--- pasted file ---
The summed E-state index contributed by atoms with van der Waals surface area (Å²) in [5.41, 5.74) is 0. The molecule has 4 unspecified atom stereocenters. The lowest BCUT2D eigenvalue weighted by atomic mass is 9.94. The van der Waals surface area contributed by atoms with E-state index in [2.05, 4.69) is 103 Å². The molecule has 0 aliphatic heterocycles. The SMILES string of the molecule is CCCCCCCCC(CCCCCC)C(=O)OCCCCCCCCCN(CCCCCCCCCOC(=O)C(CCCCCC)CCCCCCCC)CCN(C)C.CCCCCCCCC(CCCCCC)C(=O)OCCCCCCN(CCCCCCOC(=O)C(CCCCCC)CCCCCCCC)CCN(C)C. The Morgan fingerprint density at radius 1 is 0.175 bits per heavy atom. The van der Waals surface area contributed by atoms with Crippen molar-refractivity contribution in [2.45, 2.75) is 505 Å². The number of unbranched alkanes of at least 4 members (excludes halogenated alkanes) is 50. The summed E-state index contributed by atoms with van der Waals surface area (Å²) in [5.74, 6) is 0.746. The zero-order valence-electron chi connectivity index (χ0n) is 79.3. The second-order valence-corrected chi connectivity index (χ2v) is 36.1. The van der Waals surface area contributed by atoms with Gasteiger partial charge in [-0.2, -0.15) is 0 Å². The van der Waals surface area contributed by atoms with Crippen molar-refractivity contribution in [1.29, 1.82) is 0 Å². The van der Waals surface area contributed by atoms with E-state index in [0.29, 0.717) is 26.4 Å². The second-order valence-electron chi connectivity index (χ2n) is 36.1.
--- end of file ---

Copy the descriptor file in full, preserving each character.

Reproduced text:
The summed E-state index contributed by atoms with van der Waals surface area (Å²) in [5.41, 5.74) is 0. The molecule has 4 unspecified atom stereocenters. The lowest BCUT2D eigenvalue weighted by atomic mass is 9.94. The van der Waals surface area contributed by atoms with E-state index in [2.05, 4.69) is 103 Å². The molecule has 0 aliphatic heterocycles. The SMILES string of the molecule is CCCCCCCCC(CCCCCC)C(=O)OCCCCCCCCCN(CCCCCCCCCOC(=O)C(CCCCCC)CCCCCCCC)CCN(C)C.CCCCCCCCC(CCCCCC)C(=O)OCCCCCCN(CCCCCCOC(=O)C(CCCCCC)CCCCCCCC)CCN(C)C. The Morgan fingerprint density at radius 1 is 0.175 bits per heavy atom. The van der Waals surface area contributed by atoms with Crippen molar-refractivity contribution in [2.45, 2.75) is 505 Å². The number of unbranched alkanes of at least 4 members (excludes halogenated alkanes) is 50. The summed E-state index contributed by atoms with van der Waals surface area (Å²) in [5.74, 6) is 0.746. The zero-order valence-electron chi connectivity index (χ0n) is 79.3. The second-order valence-corrected chi connectivity index (χ2v) is 36.1. The van der Waals surface area contributed by atoms with Gasteiger partial charge in [-0.2, -0.15) is 0 Å². The van der Waals surface area contributed by atoms with Crippen molar-refractivity contribution in [1.29, 1.82) is 0 Å². The van der Waals surface area contributed by atoms with E-state index in [0.29, 0.717) is 26.4 Å². The second-order valence-electron chi connectivity index (χ2n) is 36.1.